I packed up at about 2.30am with a final tally of 11 LSD’s. Considering I wasn’t expecting much, it turned out to be a pretty good session. Another joy was being able to fish without having to wear my floaty suit, just the salopettes and leaving the jacket in the car. It wasn’t by any means warm but it wasn’t too cold either.


Another Seaford Bass Session

By , 27 July, 2010 12:45

Seaford bass - click for larger imageIt was back to Seaford beach again last night for more bass hunting. I arrived at Edinburgh Road at about 8pm to fish the flood tide up to high water at 1am. The weather was low heavy cloud with a light Westerly breeze. Not long after arrival, a heavy drizzle/light rain came in, which managed to get all my gear nicely soaked but only lasted an hour or so before clearing out top leave a very pleasant evening. The sea was flat with very little in the way of wave movement – but the good thing was there were very few signs of the weed which would make things easier.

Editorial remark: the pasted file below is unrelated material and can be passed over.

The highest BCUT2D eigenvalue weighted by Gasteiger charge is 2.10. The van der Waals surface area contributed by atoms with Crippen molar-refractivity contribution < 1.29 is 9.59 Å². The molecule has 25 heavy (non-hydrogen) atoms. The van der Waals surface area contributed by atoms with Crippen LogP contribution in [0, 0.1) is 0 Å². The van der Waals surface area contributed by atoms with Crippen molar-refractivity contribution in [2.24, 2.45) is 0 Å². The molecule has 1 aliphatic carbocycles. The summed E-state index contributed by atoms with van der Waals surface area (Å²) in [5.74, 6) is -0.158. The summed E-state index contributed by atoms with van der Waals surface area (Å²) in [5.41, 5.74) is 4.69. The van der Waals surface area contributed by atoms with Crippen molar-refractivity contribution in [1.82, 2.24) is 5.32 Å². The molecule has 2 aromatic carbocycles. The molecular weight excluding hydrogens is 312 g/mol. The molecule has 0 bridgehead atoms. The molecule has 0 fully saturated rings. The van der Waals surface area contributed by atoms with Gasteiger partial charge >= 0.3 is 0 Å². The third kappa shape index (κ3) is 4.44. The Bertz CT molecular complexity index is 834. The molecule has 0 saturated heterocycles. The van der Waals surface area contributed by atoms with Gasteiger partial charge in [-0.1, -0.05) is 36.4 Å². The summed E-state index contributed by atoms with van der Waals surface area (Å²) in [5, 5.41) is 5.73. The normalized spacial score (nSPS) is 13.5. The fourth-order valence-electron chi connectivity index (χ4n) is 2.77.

I hadn’t been able to get any lugworm, so had to rely on some peeler crab I’d obtained and launce strips for the scratching rod, which I set up with a DVice on a running ledger. I cast this out with the launce and set about getting the bass rod all ready for when the sun had gone down. The rig was, as usual, a long link running ledger ending with a 4/0 pennel setup baited with the lovely large launce, I had managed to get from The Peacehaven Angler.